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The bizarre relationship between Alastair Campbell and the BBC

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Why are the BBC so keen to promote Alastair Campbell? It’s a question that seems to perplex even Campbell himself – as he revealed during the Orwell Prize discussion at yesterday’s Oxford Literary Festival (‘political diarists on political diaries’).

In the lead up to, during, and following the Iraq war Campbell bombarded the BBC with complaints about their coverage (or so says to the BBC – Campbell disputes the definition of ‘bombarded’). The Hutton Inquiry that then followed the tragic death of Dr David Kelly was immensely damaging to the BBC, causing the resignation of its Chairman and its Director General, and forcing other senior BBC figures out of their jobs.

Yet despite (because of?) this destructive history, the BBC seems to have gone out of its way to give Campbell airtime. There was the serialisation of his diaries, the promotion of his blog and, most remarkably, the lengthy 8.10am Today Programme interview that coincided with the publication of his diaries.

This interview was, according to Campbell, the longest ‘8.10’ in the history of the Today Programme. It ran past 8.20, past 8.25, through the 8.30 news, and did not conclude until almost 8.40am. This despite the fact that Benazir Bhutto was sitting waiting in the next room, having been booked for 8.25.

Campbell’s explanation was that they – the BBC – were desperate to find something to hang him with. “I’ve never seen so many suits watching an interview from the viewing suite” Campbell said. And John Humphrys kept pushing and pushing until finally realising Campbell wasn’t going to provide them with the rope.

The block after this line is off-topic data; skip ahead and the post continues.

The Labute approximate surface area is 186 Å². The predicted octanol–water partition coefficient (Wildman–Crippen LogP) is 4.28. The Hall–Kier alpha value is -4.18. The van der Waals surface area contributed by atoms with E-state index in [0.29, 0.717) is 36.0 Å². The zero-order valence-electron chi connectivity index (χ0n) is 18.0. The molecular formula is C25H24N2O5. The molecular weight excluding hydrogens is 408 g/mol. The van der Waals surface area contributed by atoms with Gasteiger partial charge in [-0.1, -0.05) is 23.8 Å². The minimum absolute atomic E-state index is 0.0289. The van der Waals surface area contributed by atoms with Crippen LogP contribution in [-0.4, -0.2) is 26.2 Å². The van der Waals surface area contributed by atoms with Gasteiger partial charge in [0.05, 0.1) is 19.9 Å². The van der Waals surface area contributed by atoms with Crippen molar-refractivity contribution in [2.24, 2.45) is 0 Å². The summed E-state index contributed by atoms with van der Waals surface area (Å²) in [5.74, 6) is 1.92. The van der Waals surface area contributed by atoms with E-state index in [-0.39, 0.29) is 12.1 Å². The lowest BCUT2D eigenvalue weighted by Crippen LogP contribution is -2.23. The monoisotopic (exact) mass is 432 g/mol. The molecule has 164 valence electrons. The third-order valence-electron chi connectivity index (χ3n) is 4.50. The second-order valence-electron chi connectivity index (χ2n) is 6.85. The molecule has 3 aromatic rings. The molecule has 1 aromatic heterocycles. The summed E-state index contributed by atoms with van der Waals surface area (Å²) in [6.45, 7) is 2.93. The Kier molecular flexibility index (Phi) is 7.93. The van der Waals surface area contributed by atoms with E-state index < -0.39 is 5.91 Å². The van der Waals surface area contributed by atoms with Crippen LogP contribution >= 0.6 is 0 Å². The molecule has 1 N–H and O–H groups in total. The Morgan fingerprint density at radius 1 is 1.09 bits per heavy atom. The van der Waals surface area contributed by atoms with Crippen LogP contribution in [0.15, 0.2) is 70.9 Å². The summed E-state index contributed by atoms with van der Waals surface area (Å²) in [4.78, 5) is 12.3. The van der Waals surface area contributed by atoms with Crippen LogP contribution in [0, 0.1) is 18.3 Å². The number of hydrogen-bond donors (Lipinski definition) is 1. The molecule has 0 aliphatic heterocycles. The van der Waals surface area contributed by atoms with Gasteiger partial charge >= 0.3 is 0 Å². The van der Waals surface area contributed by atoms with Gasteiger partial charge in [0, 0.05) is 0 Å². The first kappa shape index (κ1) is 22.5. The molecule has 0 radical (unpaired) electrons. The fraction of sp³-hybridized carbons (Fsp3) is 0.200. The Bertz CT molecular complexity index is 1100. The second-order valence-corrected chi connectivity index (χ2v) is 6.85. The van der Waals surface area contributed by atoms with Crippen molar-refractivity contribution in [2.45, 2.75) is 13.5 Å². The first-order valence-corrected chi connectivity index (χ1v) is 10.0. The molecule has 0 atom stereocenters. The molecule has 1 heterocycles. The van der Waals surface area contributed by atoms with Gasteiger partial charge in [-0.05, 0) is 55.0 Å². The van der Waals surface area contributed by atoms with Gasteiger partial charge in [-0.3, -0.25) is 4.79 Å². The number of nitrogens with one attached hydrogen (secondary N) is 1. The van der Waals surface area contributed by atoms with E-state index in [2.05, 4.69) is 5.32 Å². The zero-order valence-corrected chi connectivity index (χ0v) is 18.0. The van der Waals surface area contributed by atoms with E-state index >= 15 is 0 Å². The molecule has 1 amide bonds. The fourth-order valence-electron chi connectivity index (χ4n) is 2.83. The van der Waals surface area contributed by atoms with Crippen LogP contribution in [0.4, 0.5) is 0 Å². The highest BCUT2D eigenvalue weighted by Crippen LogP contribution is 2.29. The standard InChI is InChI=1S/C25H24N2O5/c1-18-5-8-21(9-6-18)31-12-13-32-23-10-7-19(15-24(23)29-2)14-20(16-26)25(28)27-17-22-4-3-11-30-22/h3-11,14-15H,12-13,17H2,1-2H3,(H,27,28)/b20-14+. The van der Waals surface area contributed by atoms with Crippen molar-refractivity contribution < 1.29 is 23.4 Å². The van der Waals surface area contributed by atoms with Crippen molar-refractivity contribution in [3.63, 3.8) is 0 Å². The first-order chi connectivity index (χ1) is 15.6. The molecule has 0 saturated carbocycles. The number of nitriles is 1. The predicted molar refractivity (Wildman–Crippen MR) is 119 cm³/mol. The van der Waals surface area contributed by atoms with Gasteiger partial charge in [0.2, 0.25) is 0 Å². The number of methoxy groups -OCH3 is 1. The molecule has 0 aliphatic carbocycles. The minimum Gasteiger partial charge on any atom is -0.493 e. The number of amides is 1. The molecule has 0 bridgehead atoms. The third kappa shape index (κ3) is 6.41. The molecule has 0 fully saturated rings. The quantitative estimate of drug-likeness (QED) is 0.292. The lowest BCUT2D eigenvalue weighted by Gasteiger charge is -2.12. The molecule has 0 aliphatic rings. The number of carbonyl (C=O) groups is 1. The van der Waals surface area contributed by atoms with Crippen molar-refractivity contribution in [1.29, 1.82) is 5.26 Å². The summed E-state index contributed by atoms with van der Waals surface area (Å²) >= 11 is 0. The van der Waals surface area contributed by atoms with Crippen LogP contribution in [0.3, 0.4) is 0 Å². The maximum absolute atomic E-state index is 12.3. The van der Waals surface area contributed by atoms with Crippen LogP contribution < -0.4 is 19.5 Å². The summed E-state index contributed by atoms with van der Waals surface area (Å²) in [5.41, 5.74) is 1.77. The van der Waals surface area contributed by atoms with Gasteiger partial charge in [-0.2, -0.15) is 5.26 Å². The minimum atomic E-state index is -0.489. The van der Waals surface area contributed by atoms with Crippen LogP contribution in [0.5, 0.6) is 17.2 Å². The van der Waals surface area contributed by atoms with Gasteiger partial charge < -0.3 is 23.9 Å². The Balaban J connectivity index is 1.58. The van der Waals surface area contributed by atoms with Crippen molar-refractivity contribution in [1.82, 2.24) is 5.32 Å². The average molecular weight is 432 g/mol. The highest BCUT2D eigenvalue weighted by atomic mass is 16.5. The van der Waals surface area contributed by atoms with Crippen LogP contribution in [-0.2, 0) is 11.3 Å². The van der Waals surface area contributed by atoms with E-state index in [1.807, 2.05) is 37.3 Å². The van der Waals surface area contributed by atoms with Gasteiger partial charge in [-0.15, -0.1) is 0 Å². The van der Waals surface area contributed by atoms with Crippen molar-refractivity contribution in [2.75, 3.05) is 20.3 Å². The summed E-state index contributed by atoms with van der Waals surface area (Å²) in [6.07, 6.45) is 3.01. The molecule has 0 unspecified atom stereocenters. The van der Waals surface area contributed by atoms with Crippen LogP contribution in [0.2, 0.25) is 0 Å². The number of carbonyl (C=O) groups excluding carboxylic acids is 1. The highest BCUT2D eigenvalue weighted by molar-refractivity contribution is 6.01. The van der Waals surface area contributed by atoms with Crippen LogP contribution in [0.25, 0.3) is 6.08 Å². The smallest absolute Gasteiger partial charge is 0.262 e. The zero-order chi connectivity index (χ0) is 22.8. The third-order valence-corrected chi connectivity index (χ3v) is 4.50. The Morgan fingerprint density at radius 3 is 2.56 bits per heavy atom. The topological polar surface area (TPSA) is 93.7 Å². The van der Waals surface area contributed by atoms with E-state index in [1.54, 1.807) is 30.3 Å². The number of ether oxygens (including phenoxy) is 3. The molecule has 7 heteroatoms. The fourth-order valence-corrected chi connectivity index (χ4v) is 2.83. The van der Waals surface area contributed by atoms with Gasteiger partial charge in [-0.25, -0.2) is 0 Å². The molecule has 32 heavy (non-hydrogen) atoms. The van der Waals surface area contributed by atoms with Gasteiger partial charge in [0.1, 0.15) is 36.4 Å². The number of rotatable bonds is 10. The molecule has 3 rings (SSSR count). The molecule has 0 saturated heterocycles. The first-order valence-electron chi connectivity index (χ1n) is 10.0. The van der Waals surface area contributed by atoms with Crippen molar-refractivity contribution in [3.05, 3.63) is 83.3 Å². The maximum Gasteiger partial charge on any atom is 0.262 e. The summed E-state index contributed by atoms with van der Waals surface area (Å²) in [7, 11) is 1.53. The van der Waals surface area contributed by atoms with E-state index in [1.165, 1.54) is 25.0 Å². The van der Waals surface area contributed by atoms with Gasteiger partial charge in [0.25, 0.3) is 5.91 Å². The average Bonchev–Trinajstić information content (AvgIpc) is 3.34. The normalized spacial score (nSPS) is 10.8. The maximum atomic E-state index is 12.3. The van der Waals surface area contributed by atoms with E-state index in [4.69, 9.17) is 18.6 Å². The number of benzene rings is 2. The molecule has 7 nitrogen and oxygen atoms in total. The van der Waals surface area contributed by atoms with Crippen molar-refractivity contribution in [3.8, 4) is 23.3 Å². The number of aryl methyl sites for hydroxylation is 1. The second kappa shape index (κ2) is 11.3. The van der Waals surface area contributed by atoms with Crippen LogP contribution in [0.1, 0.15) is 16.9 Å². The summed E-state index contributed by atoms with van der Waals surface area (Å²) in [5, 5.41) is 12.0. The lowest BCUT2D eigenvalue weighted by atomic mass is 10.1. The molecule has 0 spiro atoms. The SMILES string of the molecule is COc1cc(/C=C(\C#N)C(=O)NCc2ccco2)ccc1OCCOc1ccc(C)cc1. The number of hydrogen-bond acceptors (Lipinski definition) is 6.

But is there an alternative explanation? Could it be that, as in a dysfunctional relationship, the ruder Campbell is about the broadcaster and the more he tries to distance himself, the closer the BBC wants to get?

Certainly Campbell reflects back to the media many of the traits of which he accuses them – the willingness to escalate and use hyperbole, the fondness for snappy soundbites, the frequent inconsistencies and contradictions. And, of course, Campbell is always up for a good bruising fight – and the media like nothing if not a little argie-bargie.

Tony Benn, beside Campbell on the platform, made for a great double act. If Campbell was the straight man Benn was the comedian, the entertainer, the sentimentalist. As an illustration of old and new Labour it could not be bettered.

And like any good old Labour figure Benn raged against the dying of the light. “There is a danger” he said, that “once you’ve been in public life as long as I have people dismiss you as harmless”. A description Benn cannot abide. “I got a death threat the other day” he continued, “… I was so chuffed”. And indeed during the discussion he did his best to needle Campbell on Iraq, education and welfare.

Yet the two of them eventually found one thing on which they could both agree. The malignity of the British media. Neither Campbell nor Benn had a positive thing to say about the national press. More surprising of the latter than the former but still, telling.

It seems as though mainstream media is fast becoming the bogeyman of our times; the increasingly diffuse and brittle target of our public figures. How constructive or destructive these criticisms turn out to be is yet to be seen.

Alastair Campbell and Tony Benn were speaking at the Sunday Times Oxford Literary Festival, at an event chaired by Jean Seaton (Chair of the Orwell Prize) and organised by the Orwell Prize in association with the Media Standards Trust.

Written by Martin Moore

April 3rd, 2008 at 4:15 pm